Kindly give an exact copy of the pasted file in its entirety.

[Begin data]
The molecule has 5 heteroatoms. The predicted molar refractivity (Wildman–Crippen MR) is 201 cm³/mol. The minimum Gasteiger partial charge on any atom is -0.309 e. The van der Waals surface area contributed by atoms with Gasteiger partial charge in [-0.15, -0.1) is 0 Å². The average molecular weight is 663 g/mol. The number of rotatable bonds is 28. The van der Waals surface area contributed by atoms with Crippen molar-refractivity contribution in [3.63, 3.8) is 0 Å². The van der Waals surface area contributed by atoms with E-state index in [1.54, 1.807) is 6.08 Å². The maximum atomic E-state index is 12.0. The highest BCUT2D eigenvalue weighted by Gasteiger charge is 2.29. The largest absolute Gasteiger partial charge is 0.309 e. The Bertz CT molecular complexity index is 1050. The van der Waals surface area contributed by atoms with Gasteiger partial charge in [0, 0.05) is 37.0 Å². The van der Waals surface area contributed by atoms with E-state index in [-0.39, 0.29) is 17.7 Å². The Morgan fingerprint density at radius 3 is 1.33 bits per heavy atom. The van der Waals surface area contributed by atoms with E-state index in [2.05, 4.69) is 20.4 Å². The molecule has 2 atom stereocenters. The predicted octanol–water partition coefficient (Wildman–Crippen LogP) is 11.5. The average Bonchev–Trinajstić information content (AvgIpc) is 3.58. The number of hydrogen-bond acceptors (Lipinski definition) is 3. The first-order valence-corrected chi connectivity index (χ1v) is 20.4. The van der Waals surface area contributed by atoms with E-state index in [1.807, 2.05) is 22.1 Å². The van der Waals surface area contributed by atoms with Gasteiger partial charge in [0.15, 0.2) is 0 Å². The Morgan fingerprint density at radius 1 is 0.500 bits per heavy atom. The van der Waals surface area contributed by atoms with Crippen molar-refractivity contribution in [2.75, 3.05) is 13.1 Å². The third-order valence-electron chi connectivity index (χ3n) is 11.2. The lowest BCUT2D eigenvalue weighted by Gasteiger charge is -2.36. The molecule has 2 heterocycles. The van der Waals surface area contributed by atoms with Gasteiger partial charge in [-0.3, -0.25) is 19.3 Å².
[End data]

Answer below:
The molecule has 5 heteroatoms. The predicted molar refractivity (Wildman–Crippen MR) is 201 cm³/mol. The minimum Gasteiger partial charge on any atom is -0.309 e. The van der Waals surface area contributed by atoms with Gasteiger partial charge in [-0.15, -0.1) is 0 Å². The average molecular weight is 663 g/mol. The number of rotatable bonds is 28. The van der Waals surface area contributed by atoms with Crippen molar-refractivity contribution in [3.63, 3.8) is 0 Å². The van der Waals surface area contributed by atoms with E-state index in [1.54, 1.807) is 6.08 Å². The maximum atomic E-state index is 12.0. The highest BCUT2D eigenvalue weighted by Gasteiger charge is 2.29. The largest absolute Gasteiger partial charge is 0.309 e. The Bertz CT molecular complexity index is 1050. The van der Waals surface area contributed by atoms with Gasteiger partial charge in [0, 0.05) is 37.0 Å². The van der Waals surface area contributed by atoms with E-state index in [-0.39, 0.29) is 17.7 Å². The Morgan fingerprint density at radius 3 is 1.33 bits per heavy atom. The van der Waals surface area contributed by atoms with E-state index in [2.05, 4.69) is 20.4 Å². The molecule has 2 atom stereocenters. The predicted octanol–water partition coefficient (Wildman–Crippen LogP) is 11.5. The average Bonchev–Trinajstić information content (AvgIpc) is 3.58. The number of hydrogen-bond acceptors (Lipinski definition) is 3. The first-order valence-corrected chi connectivity index (χ1v) is 20.4. The van der Waals surface area contributed by atoms with E-state index in [1.807, 2.05) is 22.1 Å². The van der Waals surface area contributed by atoms with Gasteiger partial charge in [0.15, 0.2) is 0 Å². The Morgan fingerprint density at radius 1 is 0.500 bits per heavy atom. The van der Waals surface area contributed by atoms with Crippen molar-refractivity contribution in [2.75, 3.05) is 13.1 Å². The third-order valence-electron chi connectivity index (χ3n) is 11.2. The lowest BCUT2D eigenvalue weighted by Gasteiger charge is -2.36. The molecule has 2 heterocycles. The van der Waals surface area contributed by atoms with Gasteiger partial charge in [-0.3, -0.25) is 19.3 Å².